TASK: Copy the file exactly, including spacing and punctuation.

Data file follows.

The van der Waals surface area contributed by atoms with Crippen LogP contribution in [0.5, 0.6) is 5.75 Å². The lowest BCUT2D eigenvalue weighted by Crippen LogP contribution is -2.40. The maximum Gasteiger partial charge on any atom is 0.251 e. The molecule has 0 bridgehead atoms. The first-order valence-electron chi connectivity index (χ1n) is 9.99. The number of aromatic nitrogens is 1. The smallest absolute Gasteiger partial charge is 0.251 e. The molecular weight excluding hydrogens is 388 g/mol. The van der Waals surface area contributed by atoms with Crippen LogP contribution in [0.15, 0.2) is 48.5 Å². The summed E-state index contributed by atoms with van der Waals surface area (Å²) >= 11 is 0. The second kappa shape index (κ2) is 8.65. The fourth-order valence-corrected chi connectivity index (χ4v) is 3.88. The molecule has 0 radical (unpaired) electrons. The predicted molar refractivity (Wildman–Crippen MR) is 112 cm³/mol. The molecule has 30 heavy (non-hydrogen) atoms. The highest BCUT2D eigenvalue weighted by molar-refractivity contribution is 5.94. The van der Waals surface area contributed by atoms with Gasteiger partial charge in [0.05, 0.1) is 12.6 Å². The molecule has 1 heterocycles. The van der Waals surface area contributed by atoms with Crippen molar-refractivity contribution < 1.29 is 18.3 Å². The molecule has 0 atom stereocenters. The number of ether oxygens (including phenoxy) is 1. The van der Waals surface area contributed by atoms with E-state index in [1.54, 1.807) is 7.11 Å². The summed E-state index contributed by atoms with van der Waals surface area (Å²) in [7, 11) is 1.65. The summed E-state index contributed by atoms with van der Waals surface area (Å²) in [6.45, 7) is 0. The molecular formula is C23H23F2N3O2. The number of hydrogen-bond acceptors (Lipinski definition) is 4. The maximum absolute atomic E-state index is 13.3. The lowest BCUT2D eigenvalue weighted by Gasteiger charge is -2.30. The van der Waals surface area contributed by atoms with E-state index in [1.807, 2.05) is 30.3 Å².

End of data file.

The van der Waals surface area contributed by atoms with Crippen LogP contribution in [0.5, 0.6) is 5.75 Å². The lowest BCUT2D eigenvalue weighted by Crippen LogP contribution is -2.40. The maximum Gasteiger partial charge on any atom is 0.251 e. The molecule has 0 bridgehead atoms. The first-order valence-electron chi connectivity index (χ1n) is 9.99. The number of aromatic nitrogens is 1. The smallest absolute Gasteiger partial charge is 0.251 e. The molecular weight excluding hydrogens is 388 g/mol. The van der Waals surface area contributed by atoms with Crippen LogP contribution in [0.15, 0.2) is 48.5 Å². The summed E-state index contributed by atoms with van der Waals surface area (Å²) >= 11 is 0. The second kappa shape index (κ2) is 8.65. The fourth-order valence-corrected chi connectivity index (χ4v) is 3.88. The molecule has 0 radical (unpaired) electrons. The predicted molar refractivity (Wildman–Crippen MR) is 112 cm³/mol. The molecule has 30 heavy (non-hydrogen) atoms. The highest BCUT2D eigenvalue weighted by molar-refractivity contribution is 5.94. The van der Waals surface area contributed by atoms with Gasteiger partial charge in [0.05, 0.1) is 12.6 Å². The molecule has 1 heterocycles. The van der Waals surface area contributed by atoms with Crippen molar-refractivity contribution < 1.29 is 18.3 Å². The molecule has 0 atom stereocenters. The number of ether oxygens (including phenoxy) is 1. The van der Waals surface area contributed by atoms with E-state index in [1.54, 1.807) is 7.11 Å². The summed E-state index contributed by atoms with van der Waals surface area (Å²) in [7, 11) is 1.65. The summed E-state index contributed by atoms with van der Waals surface area (Å²) in [6.45, 7) is 0. The molecular formula is C23H23F2N3O2. The number of hydrogen-bond acceptors (Lipinski definition) is 4. The maximum absolute atomic E-state index is 13.3. The lowest BCUT2D eigenvalue weighted by Gasteiger charge is -2.30. The van der Waals surface area contributed by atoms with E-state index in [1.807, 2.05) is 30.3 Å².